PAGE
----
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A battle between two heavyweights is on: It’s President TrumpDonald TrumpTexas announces election audit in four counties after Trump demand Schumer sets Monday showdown on debt ceiling-government funding bill Pennsylvania AG sues to block GOP subpoenas in election probe MORE versus former President ObamaBarack Hussein ObamaTop nuclear policy appointee removed from Pentagon post: report Prosecutors face legal challenges over obstruction charge in Capitol riot cases Biden makes early gains eroding Trump's environmental legacy MORE for the 2018 midterms.
Some liberals have been frustrated by Obama for keeping a low profile since leaving office. With the former president offstage, the Democratic Party has lacked an obvious leader as it seeks to recover from a devastating 2016 election cycle and the ongoing conflicts between the grass-roots and establishment wings of the party.
But Obama announced his return to politics on Wednesday, endorsing dozens of Democratic candidates at all levels of government. The president also has a memoir on the way and a deal with Netflix. He had been working behind the scenes to raise money for the Democratic campaign arms and a few candidates.
The endorsements marked a cautious first dip into the 2018 midterms cycle for the former president, who notably steered clear of several high-profile or contentious races on Wednesday.
Obama did not endorse Alexandria Ocasio-Cortez (D), the self-described democratic socialist who defeated longtime Rep. Joseph Crowley (D-N.Y.) in shocking fashion, or New York Gov. Andrew Cuomo (D), who faces a primary challenge from the left in actress Cynthia Nixon (D).
The former president also passed on endorsing Democratic incumbents up for reelection in the Senate. The only Senate candidate he endorsed is Rep. Jacky RosenJacklyn (Jacky) Sheryl RosenHeller won't say if Biden won election Former Sen. Heller to run for Nevada governor Photos of the Week: Infrastructure vote, India floods and a bear MORE (Nev.), who is challenging Sen. Dean HellerDean Arthur HellerTexas abortion law creates 2022 headache for GOP Heller won't say if Biden won election Ex-Sen. Dean Heller announces run for Nevada governor MORE (R-Nev.). The list of endorsements does not include Rep. Beto O’Rourke (D), who appears to be within striking distance of Sen. Ted CruzRafael (Ted) Edward CruzMatthew McConaughey on potential political run: 'I'm measuring it' Professor tells Cruz that Texas's voter ID law is racist Schumer moves to break GOP blockade on Biden's State picks MORE (R) in Texas.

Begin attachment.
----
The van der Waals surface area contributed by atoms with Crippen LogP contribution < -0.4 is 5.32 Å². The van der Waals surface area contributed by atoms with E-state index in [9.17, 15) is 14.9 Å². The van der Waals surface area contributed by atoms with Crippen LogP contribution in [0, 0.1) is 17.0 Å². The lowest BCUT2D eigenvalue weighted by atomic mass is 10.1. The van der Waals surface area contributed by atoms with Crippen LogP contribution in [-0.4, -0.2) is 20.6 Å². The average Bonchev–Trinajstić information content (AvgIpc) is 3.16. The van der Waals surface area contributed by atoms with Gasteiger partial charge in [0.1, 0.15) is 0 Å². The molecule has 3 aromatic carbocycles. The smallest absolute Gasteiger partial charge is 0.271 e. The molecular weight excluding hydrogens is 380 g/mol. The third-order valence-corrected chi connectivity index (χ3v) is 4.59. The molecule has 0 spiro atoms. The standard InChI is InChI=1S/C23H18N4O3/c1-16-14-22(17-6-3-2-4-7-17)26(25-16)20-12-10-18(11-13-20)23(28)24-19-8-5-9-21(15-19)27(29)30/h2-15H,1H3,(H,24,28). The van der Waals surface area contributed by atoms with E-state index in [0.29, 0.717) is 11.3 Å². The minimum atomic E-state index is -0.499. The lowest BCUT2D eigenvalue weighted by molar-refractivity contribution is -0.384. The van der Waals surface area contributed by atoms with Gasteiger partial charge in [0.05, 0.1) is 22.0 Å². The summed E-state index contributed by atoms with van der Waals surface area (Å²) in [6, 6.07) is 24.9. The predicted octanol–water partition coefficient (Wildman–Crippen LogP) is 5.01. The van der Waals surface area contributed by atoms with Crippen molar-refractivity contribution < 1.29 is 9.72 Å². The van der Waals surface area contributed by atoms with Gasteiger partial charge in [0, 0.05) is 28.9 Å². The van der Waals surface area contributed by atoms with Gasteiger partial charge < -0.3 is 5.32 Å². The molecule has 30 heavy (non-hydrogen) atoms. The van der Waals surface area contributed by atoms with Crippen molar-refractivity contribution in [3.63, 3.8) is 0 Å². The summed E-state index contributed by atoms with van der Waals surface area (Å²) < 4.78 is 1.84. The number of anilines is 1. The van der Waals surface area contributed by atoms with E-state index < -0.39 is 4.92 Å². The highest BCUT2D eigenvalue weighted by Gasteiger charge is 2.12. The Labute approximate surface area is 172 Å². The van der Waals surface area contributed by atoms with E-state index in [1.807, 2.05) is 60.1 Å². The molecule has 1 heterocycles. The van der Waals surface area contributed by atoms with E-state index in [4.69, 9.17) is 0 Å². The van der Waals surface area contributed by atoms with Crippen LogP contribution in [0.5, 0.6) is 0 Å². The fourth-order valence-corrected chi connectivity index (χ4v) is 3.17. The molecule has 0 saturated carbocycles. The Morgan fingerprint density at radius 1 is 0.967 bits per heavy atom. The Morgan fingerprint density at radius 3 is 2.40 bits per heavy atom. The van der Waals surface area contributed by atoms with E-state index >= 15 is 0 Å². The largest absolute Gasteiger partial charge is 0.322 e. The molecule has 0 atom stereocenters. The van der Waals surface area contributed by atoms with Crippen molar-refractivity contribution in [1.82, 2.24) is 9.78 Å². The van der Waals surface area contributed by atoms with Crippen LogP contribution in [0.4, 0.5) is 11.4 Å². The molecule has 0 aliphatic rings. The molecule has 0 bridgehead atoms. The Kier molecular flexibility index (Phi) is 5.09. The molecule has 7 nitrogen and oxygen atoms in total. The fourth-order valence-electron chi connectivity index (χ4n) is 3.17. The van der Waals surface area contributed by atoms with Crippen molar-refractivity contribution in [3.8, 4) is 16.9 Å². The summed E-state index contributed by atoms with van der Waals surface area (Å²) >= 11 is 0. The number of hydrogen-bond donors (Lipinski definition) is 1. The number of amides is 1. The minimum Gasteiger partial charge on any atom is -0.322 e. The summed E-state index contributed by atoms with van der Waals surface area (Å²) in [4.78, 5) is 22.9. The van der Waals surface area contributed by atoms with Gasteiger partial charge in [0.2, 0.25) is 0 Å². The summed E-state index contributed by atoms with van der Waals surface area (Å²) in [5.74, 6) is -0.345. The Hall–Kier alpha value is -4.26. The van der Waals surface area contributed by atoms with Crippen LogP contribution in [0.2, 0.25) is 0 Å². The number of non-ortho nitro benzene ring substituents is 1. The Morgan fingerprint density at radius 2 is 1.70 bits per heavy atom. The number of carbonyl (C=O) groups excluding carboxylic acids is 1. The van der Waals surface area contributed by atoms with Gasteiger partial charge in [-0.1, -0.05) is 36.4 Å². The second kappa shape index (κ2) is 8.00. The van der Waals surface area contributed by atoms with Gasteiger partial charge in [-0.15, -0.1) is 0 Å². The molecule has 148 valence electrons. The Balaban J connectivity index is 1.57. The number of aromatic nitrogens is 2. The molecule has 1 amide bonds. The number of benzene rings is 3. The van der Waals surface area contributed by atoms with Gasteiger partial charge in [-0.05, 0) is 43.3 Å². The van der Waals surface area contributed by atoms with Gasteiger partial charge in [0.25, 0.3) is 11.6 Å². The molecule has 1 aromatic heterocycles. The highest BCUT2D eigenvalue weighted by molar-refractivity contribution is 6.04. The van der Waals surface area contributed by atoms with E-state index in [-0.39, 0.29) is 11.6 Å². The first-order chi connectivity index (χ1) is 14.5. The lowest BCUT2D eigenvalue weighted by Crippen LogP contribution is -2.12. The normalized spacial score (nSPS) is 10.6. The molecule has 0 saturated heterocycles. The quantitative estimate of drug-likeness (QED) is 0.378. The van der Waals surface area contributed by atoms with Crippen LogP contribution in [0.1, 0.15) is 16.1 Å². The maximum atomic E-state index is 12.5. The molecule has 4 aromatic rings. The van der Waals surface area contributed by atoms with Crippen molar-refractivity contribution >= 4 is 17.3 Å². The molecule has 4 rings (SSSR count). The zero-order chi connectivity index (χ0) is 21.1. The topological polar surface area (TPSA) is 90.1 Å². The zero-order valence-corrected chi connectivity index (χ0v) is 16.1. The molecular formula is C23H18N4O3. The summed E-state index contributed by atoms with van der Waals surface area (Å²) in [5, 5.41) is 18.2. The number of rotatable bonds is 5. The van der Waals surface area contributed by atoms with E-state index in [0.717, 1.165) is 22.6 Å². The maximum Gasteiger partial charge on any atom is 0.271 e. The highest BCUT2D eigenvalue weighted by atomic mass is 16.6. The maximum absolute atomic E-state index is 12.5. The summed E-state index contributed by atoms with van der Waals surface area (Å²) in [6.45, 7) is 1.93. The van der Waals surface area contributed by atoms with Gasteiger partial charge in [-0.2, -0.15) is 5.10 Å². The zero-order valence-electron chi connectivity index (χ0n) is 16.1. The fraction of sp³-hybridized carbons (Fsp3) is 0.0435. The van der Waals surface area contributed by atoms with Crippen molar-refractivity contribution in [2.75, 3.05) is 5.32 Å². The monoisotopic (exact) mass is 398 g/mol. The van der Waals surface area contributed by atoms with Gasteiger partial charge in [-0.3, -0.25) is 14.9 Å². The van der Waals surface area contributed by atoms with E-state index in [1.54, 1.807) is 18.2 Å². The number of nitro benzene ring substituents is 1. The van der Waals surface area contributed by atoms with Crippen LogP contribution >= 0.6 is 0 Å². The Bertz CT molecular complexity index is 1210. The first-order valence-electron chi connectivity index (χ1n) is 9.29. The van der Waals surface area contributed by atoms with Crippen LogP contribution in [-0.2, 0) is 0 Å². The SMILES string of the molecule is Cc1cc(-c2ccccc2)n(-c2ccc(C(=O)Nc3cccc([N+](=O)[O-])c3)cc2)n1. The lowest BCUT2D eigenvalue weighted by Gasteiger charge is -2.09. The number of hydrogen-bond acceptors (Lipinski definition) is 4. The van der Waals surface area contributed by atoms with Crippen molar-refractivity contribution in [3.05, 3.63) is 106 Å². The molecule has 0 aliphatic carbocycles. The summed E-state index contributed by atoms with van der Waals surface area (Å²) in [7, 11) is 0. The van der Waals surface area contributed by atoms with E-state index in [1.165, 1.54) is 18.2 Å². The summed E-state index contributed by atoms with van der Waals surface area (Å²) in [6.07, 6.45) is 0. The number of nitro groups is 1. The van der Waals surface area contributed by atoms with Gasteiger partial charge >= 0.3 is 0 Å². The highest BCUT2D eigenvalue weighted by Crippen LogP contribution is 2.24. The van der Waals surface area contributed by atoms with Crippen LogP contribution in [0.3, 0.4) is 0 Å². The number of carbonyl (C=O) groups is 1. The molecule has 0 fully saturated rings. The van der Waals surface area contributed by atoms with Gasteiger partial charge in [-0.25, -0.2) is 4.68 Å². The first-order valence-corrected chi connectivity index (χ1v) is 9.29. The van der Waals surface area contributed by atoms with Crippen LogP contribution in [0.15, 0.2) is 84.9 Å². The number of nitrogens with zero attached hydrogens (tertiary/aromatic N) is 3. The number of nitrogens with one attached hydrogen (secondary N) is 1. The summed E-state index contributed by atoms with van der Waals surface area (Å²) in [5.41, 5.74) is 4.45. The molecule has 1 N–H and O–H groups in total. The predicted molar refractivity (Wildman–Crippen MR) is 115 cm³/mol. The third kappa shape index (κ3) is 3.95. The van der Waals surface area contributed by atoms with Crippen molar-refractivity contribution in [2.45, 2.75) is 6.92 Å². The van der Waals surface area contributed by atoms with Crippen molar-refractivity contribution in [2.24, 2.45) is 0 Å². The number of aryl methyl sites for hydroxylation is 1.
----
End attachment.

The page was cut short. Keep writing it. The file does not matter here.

Another round of endorsements will come before Nov. 6. In the meantime, the former president will focus on the redistricting efforts led by his former attorney general, Eric HolderEric Himpton HolderOregon legislature on the brink as Democrats push gerrymandered maps Christie, Pompeo named co-chairs of GOP redistricting group Democrats look to state courts as redistricting battle heats up MORE, and campaign on behalf of the candidates he’s endorsed.
Trump, of course, is already in full campaign mode.
He holds a rally in Wilkes-Barre, Pa., on Thursday to stump for Rep. Lou BarlettaLouis (Lou) James BarlettaFormer US attorney enters race for governor in Pennsylvania The Hill's Morning Report - Presented by Facebook - Biden wants Congress to pass abortion bill, pushes for Mideast cease-fire Ex-GOP Rep. Lou Barletta launches bid for Pennsylvania governor MORE (R), the underdog trying to unseat incumbent Sen. Bob CaseyRobert (Bob) Patrick CaseyDemocrats surprised, caught off guard by 'framework' deal Bipartisan senators to hold hearing on 'toxic conservatorships' amid Britney Spears controversy Overnight Health Care — Presented by Indivior —Pfizer: COVID-19 vaccine safe for young kids MORE Jr. (D) in a state the president narrowly won in 2016.
On Saturday, Trump will head to the Delaware County Fair in Ohio to stump for state Sen. Troy Balderson (R), who is fighting to hold on to the reliably Republican seat in Ohio’s 12th District in a special election against Democrat Danny O’Connor. Trump carried the district by more than 11 points in 2016 but a Monmouth University survey released Wednesday found the race to be a dead heat.
We’ll also get another test of Trump’s grip on the GOP on Thursday, as primary voters head to the polls in Tennessee. Trump is backing Rep. Marsha BlackburnMarsha BlackburnFacebook to testify in Senate after report finds Instagram harms mental health House Oversight Democrat presses Facebook for 'failure' to protect users Warren, Daines introduce bill honoring 13 killed in Kabul attack MORE (R), who is expected to triumph in her primary and face former Gov. Phil Bredesen (D) in a Senate race that is a priority for both parties.